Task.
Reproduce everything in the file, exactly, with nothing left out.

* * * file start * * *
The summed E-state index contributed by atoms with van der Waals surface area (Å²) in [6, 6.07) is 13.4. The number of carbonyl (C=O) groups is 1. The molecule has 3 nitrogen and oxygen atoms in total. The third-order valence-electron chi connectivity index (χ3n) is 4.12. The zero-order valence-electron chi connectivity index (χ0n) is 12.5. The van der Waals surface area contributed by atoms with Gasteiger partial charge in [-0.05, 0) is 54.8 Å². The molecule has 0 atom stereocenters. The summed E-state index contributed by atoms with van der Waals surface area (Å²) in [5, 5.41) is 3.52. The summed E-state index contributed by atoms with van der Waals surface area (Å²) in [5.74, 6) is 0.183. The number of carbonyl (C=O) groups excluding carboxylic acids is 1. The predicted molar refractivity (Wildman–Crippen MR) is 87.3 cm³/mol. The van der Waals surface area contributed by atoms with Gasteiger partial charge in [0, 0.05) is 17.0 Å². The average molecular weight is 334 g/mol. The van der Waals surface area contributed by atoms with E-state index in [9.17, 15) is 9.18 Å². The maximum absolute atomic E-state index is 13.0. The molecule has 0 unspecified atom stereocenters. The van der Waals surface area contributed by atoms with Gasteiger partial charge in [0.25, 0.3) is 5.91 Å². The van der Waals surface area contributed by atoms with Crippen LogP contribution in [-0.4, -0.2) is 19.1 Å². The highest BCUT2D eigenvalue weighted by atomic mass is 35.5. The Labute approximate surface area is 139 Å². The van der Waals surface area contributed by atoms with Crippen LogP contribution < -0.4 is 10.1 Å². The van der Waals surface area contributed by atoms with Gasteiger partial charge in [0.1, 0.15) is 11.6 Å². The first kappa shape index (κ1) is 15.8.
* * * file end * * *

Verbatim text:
The summed E-state index contributed by atoms with van der Waals surface area (Å²) in [6, 6.07) is 13.4. The number of carbonyl (C=O) groups is 1. The molecule has 3 nitrogen and oxygen atoms in total. The third-order valence-electron chi connectivity index (χ3n) is 4.12. The zero-order valence-electron chi connectivity index (χ0n) is 12.5. The van der Waals surface area contributed by atoms with Gasteiger partial charge in [-0.05, 0) is 54.8 Å². The molecule has 0 atom stereocenters. The summed E-state index contributed by atoms with van der Waals surface area (Å²) in [5, 5.41) is 3.52. The summed E-state index contributed by atoms with van der Waals surface area (Å²) in [5.74, 6) is 0.183. The number of carbonyl (C=O) groups excluding carboxylic acids is 1. The predicted molar refractivity (Wildman–Crippen MR) is 87.3 cm³/mol. The van der Waals surface area contributed by atoms with Gasteiger partial charge in [0, 0.05) is 17.0 Å². The average molecular weight is 334 g/mol. The van der Waals surface area contributed by atoms with E-state index in [9.17, 15) is 9.18 Å². The maximum absolute atomic E-state index is 13.0. The molecule has 0 unspecified atom stereocenters. The van der Waals surface area contributed by atoms with Gasteiger partial charge in [0.25, 0.3) is 5.91 Å². The van der Waals surface area contributed by atoms with Crippen LogP contribution in [-0.4, -0.2) is 19.1 Å². The highest BCUT2D eigenvalue weighted by atomic mass is 35.5. The Labute approximate surface area is 139 Å². The van der Waals surface area contributed by atoms with Crippen LogP contribution < -0.4 is 10.1 Å². The van der Waals surface area contributed by atoms with Gasteiger partial charge in [0.1, 0.15) is 11.6 Å². The first kappa shape index (κ1) is 15.8.